Upon moving into the run-down Spiderwick Estate with their mother, twin brothers Jared and Simon Grace, along with their sister Mallory, find themselves pulled into an alternate world full of faeries and other creatures.
A young girl discovers her father has an amazing talent to bring characters out of their books and must try to stop a freed villain from destroying them all, with the help of her father, her aunt, and a storybook's hero.
In his homeland of Alagaesia, a farm boy happens upon a dragon's egg -- a discovery that leads him on a predestined journey where he realized he's the one person who can defend his home against an evil king.
Lucy and Edmund Pevensie return to Narnia with their cousin Eustace where they meet up with Prince Caspian for a trip across the sea aboard the royal ship The Dawn Treader. Along the way they encounter dragons, dwarves, merfolk, and a band of lost warriors before reaching the edge of the world.
Ten-year-old Arthur, in a bid to save his grandfather's house from being demolished, goes looking for some much-fabled hidden treasure in the land of the Minimoys, a tiny people living in harmony with nature.
Although credited as a Dick King-Smith adaptation, the movie's story is almost completely original. The titular booklet by King-Smith is a simple story of children raising a baby Loch Ness Monster. But while this provided a basic springboard for the plot, there is not enough drama, eventfulness or character development in the book for a feature film. The adaptation had to improvise by creating numerous new characters and situations, and reassigned the movie's chronology from the early 1930s (just before Loch Ness Monster rumors were first heard) to the violent, turbulent 1940s when the Second World War was in progress. See more »
The famous "Surgeon's Photo" of a monster in Loch Ness, published in newspapers around the world in 1934, plays an important part in this story, where it is claimed to be first created in 1942. See more »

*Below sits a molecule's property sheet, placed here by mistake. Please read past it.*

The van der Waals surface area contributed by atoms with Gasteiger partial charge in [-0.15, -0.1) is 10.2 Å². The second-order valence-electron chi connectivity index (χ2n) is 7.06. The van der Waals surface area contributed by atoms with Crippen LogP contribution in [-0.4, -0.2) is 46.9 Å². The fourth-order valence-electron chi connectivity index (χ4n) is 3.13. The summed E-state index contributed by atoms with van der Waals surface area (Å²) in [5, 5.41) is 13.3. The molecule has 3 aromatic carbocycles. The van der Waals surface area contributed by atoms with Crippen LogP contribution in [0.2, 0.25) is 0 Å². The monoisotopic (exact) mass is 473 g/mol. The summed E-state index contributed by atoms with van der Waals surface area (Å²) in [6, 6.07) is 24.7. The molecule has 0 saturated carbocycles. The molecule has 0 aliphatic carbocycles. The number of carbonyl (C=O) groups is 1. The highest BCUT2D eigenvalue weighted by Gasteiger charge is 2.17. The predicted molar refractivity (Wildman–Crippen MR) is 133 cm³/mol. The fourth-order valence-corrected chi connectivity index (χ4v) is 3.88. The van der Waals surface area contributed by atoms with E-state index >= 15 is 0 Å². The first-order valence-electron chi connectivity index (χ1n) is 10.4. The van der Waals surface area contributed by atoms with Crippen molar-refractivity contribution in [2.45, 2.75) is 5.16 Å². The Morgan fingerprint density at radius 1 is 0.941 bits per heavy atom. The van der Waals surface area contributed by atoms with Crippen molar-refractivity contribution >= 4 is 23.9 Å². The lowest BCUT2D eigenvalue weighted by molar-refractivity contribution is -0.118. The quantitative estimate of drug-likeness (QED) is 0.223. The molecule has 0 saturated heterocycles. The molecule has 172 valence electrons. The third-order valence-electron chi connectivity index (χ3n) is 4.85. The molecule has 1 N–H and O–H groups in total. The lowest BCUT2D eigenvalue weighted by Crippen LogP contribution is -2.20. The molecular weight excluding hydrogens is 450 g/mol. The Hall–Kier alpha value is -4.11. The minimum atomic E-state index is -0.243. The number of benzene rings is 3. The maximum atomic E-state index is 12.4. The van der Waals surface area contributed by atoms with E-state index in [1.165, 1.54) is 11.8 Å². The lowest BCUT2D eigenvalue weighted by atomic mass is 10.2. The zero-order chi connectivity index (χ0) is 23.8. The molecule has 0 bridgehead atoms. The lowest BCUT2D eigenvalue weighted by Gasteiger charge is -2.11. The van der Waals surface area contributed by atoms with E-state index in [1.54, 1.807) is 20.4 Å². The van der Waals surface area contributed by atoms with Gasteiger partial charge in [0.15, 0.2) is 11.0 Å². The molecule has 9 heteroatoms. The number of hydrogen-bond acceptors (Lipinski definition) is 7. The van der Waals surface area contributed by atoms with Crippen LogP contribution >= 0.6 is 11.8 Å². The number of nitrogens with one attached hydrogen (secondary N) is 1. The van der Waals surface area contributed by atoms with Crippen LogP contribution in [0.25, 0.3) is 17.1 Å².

Surprisingly entertaining for both adults and children
When my wife dragged me to this movie I thought I'd be bored. The trailers show nothing except the little monster growing quickly and swimming around happily. What I did not expect is the wonderful, and entertaining background story set in Scotland during WWII.
Now the film has a modern frame as well as the WWII story. An old man tells two young visitors to Loch Ness what they assume is a tall tale. Frames usually don't add much to movies but in this frame is an exception.
In WWII a young boy, who doesn't know his father was lost at sea, finds a strange egg. While the egg grows into a likable, gigantic plesiosaur, a strange man, who might be a German spy, starts as caretaker of the boy's father's estate, and a gunnery unit takes over the estates grounds. The captain of the gunnery unit takes a shine to the boy's Mom, and tries to instill discipline to the boy by treating him like a drill sergeant would a recruit. Meanwhile, the new caretaker decides to keep the boy's new pet a secret. and wins the respect of the boy's mother.
Although there is no real violence in this movie there is a killer (hunter) cook and some shooting. In fact there is a scene with cannon fire that might scare young children. And of course the cook has a tough bull-dog who likes to chase things.
The characters here are well developed and the acting and cinematography is superb. This movie will not disappoint.
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